Review By: Blake M. Petit BlakeMPetit@gmail.com
Quick Rating: Great
Title: Flashpoint Part Five
Barry Allen has one chance to change the Flashpoint Universe… and with it, everything else.
Writer: Geoff Johns
Pencils: Andy Kubert
Inks: Sandra Hope, Jesse Delperdang
Colors: Alex Sinclair
Letters: Nick J. Napolitano
Editor: Eddie Berganza
Cover Art: Andy Kubert
Publisher: DC Comics
As Aquaman and Wonder Woman’s battle threatens to destroy the globe, Superman returns to the fray, and Professor Zoom arrives to watch the devastation. Barry Allen’s greatest foe makes a shocking revelation, and nothing will ever be the same.
This is a rare book. The end of it has really been a foregone conclusion for months now, ever since the news about the New 52 launch hit the internet we knew what would happen at the climax of Flashpoint. So the question has not been one of “what,” but “how?” And I’m really very impressed with how the “how” turned out. For a story that’s about the restructuring of an entire universe, it’s been an intensely personal story as well, one that really boils down to two men – Barry Allen and Thomas Wayne – each willing to sacrifice anything to create a better world. Each of them makes choices this issue that fit in perfectly with who they’ve been in the story, and propel us to an exciting ending.
The actual “how” of the changeover is interesting as well. Geoff Johns puts forth an explanation for how the Vertigo and Wildstorm characters are suddenly going to turn up in the DC Universe, and in so doing, he brings up a number of questions. The much-discussed two-page spread that explains the changeover does so in such a way that it’s clear this story isn’t actually over. Considering how much has been made of the New 52 being new reader friendly, I’m actually surprised to see some dangling plot threads, which I can only assume Johns intends to follow up on in the new Justice League series. In a shared universe like the DCU, one that has to remain viable tomorrow and next year and next decade, you know no story is ever actually going to be a firm ending. So to me, the mark of a good climax is one that leaves me wanting to know more, and the double-page spread accomplishes that all on its own.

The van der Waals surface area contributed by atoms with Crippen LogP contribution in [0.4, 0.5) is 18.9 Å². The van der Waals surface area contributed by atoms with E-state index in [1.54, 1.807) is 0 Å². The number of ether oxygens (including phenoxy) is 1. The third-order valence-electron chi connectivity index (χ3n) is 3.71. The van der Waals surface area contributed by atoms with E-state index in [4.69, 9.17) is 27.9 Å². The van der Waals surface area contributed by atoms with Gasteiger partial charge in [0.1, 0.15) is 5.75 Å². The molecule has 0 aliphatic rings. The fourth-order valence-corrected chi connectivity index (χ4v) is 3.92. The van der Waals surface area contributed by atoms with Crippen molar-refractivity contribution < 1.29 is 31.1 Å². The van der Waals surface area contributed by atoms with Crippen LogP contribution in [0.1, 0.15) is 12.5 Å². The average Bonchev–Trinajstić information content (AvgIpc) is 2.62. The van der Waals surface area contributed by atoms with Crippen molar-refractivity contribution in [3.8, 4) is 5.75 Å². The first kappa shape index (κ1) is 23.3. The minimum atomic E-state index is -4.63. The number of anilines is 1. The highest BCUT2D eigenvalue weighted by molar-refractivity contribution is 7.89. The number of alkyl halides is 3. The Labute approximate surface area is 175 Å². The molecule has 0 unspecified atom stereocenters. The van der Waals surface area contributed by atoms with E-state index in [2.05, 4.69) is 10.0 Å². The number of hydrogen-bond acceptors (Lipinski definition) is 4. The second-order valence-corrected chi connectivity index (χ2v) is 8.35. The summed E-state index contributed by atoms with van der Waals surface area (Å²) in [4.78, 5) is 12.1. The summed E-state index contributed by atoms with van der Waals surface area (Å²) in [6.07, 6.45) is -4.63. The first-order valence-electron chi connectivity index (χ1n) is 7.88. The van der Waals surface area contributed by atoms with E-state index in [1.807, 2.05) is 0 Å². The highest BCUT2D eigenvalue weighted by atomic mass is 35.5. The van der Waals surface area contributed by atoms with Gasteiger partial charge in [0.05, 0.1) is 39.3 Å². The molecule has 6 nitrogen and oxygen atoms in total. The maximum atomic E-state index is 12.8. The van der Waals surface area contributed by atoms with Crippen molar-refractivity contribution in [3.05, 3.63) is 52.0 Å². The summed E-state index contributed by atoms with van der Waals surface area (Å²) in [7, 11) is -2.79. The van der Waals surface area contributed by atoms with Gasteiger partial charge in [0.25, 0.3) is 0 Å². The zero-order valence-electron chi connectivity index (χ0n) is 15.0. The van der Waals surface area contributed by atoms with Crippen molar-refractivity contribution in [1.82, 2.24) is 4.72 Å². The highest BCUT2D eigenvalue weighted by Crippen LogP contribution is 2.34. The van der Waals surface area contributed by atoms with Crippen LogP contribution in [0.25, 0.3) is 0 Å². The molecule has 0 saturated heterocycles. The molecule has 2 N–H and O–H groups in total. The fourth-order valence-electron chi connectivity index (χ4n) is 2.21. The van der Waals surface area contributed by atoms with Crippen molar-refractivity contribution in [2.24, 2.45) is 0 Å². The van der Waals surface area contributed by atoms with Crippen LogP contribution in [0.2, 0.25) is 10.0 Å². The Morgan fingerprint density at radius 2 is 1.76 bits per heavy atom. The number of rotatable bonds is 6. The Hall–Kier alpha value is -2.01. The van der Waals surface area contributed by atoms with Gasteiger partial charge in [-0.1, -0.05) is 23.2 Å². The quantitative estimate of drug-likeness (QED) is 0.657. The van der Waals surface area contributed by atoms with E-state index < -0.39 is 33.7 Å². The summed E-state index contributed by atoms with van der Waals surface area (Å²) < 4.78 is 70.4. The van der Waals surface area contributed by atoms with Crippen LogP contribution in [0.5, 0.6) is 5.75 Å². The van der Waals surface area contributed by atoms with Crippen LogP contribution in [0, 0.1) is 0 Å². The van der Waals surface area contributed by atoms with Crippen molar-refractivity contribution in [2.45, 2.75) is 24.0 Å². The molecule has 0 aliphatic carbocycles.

Also of note is this issue’s coda, the first glimpse of the new DC Universe, and a very heartfelt moment between two of DC’s greatest heroes, both of whom are given a gift. Without spoiling anything, it’s not at all hard to imagine wet eyes in America’s comic shops this week.
Andy Kubert is at the top of his game. The battle scenes at the beginning are good, but Thomas’s face-off with Zoom and the scenes of Barry hurtling through the timestream are just excellent.
If you’re looking for a book that breaks down each and every nitpick and tweak to the DCU, you won’t get it here. This won’t explain why Superman isn’t wearing red trunks or Wonder Woman can’t make up her mind about the pants. But it is a very satisfying way to explain that the whole universe is going to be a bit different now, and it’s heartfelt at the same time. It is, in fact, a very good way to begin something new.